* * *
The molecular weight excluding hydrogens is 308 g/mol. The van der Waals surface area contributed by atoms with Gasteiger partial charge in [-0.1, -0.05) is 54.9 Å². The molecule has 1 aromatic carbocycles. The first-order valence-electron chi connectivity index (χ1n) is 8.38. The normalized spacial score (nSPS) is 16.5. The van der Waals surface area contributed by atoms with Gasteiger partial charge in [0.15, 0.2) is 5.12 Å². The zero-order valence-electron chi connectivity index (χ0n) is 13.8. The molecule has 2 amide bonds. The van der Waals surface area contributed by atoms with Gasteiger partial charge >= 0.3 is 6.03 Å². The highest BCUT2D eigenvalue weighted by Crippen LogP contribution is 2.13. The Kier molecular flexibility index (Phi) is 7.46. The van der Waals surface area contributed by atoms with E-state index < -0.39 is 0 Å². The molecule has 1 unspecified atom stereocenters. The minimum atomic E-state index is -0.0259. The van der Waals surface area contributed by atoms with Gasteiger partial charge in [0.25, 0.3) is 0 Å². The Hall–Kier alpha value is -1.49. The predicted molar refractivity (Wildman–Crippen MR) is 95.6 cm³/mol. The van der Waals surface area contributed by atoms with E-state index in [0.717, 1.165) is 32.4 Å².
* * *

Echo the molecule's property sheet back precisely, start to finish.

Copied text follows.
The molecular weight excluding hydrogens is 308 g/mol. The van der Waals surface area contributed by atoms with Gasteiger partial charge in [-0.1, -0.05) is 54.9 Å². The molecule has 1 aromatic carbocycles. The first-order valence-electron chi connectivity index (χ1n) is 8.38. The normalized spacial score (nSPS) is 16.5. The van der Waals surface area contributed by atoms with Gasteiger partial charge in [0.15, 0.2) is 5.12 Å². The zero-order valence-electron chi connectivity index (χ0n) is 13.8. The molecule has 2 amide bonds. The van der Waals surface area contributed by atoms with Gasteiger partial charge >= 0.3 is 6.03 Å². The highest BCUT2D eigenvalue weighted by Crippen LogP contribution is 2.13. The Kier molecular flexibility index (Phi) is 7.46. The van der Waals surface area contributed by atoms with E-state index < -0.39 is 0 Å². The molecule has 1 unspecified atom stereocenters. The minimum atomic E-state index is -0.0259. The van der Waals surface area contributed by atoms with Gasteiger partial charge in [0.25, 0.3) is 0 Å². The Hall–Kier alpha value is -1.49. The predicted molar refractivity (Wildman–Crippen MR) is 95.6 cm³/mol. The van der Waals surface area contributed by atoms with E-state index in [0.717, 1.165) is 32.4 Å².